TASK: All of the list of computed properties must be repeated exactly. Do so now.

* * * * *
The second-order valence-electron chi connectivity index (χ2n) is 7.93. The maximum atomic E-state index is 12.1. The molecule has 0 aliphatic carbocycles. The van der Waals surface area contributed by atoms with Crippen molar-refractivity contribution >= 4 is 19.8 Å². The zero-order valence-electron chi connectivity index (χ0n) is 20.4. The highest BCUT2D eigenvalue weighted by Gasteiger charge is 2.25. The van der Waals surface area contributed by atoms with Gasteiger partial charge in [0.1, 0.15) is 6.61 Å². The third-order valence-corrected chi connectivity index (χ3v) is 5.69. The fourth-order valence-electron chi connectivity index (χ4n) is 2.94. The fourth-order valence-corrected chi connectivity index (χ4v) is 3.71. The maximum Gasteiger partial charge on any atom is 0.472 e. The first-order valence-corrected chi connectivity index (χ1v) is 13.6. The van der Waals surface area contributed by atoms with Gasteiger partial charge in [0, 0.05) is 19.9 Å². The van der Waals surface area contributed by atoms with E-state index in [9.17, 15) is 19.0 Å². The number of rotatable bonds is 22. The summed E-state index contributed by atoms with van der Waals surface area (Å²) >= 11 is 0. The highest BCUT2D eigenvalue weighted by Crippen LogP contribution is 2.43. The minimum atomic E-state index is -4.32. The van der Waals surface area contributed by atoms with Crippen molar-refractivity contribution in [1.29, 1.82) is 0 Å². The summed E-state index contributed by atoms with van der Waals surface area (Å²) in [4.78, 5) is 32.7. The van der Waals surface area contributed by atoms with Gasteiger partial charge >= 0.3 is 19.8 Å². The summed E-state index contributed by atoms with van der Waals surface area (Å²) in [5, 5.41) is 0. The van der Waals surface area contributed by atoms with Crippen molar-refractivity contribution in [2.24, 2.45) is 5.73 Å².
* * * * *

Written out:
The second-order valence-electron chi connectivity index (χ2n) is 7.93. The maximum atomic E-state index is 12.1. The molecule has 0 aliphatic carbocycles. The van der Waals surface area contributed by atoms with Crippen molar-refractivity contribution >= 4 is 19.8 Å². The zero-order valence-electron chi connectivity index (χ0n) is 20.4. The highest BCUT2D eigenvalue weighted by Gasteiger charge is 2.25. The van der Waals surface area contributed by atoms with Gasteiger partial charge in [0.1, 0.15) is 6.61 Å². The third-order valence-corrected chi connectivity index (χ3v) is 5.69. The fourth-order valence-electron chi connectivity index (χ4n) is 2.94. The fourth-order valence-corrected chi connectivity index (χ4v) is 3.71. The maximum Gasteiger partial charge on any atom is 0.472 e. The first-order valence-corrected chi connectivity index (χ1v) is 13.6. The van der Waals surface area contributed by atoms with Gasteiger partial charge in [0, 0.05) is 19.9 Å². The van der Waals surface area contributed by atoms with E-state index in [9.17, 15) is 19.0 Å². The number of rotatable bonds is 22. The summed E-state index contributed by atoms with van der Waals surface area (Å²) >= 11 is 0. The highest BCUT2D eigenvalue weighted by Crippen LogP contribution is 2.43. The minimum atomic E-state index is -4.32. The van der Waals surface area contributed by atoms with Crippen molar-refractivity contribution in [1.29, 1.82) is 0 Å². The summed E-state index contributed by atoms with van der Waals surface area (Å²) in [4.78, 5) is 32.7. The van der Waals surface area contributed by atoms with Gasteiger partial charge >= 0.3 is 19.8 Å². The summed E-state index contributed by atoms with van der Waals surface area (Å²) in [5, 5.41) is 0. The van der Waals surface area contributed by atoms with Crippen molar-refractivity contribution in [2.24, 2.45) is 5.73 Å².